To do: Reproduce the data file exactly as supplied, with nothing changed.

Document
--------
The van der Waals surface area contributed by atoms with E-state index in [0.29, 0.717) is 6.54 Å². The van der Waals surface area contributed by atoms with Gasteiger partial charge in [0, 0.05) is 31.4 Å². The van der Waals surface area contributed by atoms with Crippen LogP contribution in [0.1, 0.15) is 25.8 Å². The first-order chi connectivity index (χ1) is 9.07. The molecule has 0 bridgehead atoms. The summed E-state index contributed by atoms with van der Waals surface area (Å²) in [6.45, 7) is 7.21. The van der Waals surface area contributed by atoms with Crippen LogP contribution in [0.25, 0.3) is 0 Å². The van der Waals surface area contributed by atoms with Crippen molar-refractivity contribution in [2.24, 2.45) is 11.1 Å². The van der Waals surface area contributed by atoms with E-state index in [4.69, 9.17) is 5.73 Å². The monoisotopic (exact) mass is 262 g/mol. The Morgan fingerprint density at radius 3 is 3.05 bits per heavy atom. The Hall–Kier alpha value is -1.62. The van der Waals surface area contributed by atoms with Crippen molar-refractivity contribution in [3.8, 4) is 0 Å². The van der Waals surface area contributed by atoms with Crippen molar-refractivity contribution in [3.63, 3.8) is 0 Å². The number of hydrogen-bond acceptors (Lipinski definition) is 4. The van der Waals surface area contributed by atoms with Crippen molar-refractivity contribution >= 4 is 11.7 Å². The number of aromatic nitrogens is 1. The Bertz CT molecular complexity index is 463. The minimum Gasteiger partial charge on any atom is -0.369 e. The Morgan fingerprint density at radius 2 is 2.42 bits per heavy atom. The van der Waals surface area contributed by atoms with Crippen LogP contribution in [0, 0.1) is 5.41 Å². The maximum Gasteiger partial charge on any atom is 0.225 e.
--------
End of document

The van der Waals surface area contributed by atoms with E-state index in [0.29, 0.717) is 6.54 Å². The van der Waals surface area contributed by atoms with Gasteiger partial charge in [0, 0.05) is 31.4 Å². The van der Waals surface area contributed by atoms with Crippen LogP contribution in [0.1, 0.15) is 25.8 Å². The first-order chi connectivity index (χ1) is 9.07. The molecule has 0 bridgehead atoms. The summed E-state index contributed by atoms with van der Waals surface area (Å²) in [6.45, 7) is 7.21. The van der Waals surface area contributed by atoms with Crippen LogP contribution in [0.25, 0.3) is 0 Å². The van der Waals surface area contributed by atoms with Crippen molar-refractivity contribution in [2.24, 2.45) is 11.1 Å². The van der Waals surface area contributed by atoms with E-state index in [4.69, 9.17) is 5.73 Å². The monoisotopic (exact) mass is 262 g/mol. The Morgan fingerprint density at radius 3 is 3.05 bits per heavy atom. The Hall–Kier alpha value is -1.62. The van der Waals surface area contributed by atoms with Crippen molar-refractivity contribution in [3.8, 4) is 0 Å². The van der Waals surface area contributed by atoms with Crippen molar-refractivity contribution in [3.63, 3.8) is 0 Å². The number of hydrogen-bond acceptors (Lipinski definition) is 4. The van der Waals surface area contributed by atoms with Crippen molar-refractivity contribution >= 4 is 11.7 Å². The number of aromatic nitrogens is 1. The Bertz CT molecular complexity index is 463. The minimum Gasteiger partial charge on any atom is -0.369 e. The Morgan fingerprint density at radius 2 is 2.42 bits per heavy atom. The van der Waals surface area contributed by atoms with Crippen LogP contribution in [0, 0.1) is 5.41 Å². The maximum Gasteiger partial charge on any atom is 0.225 e.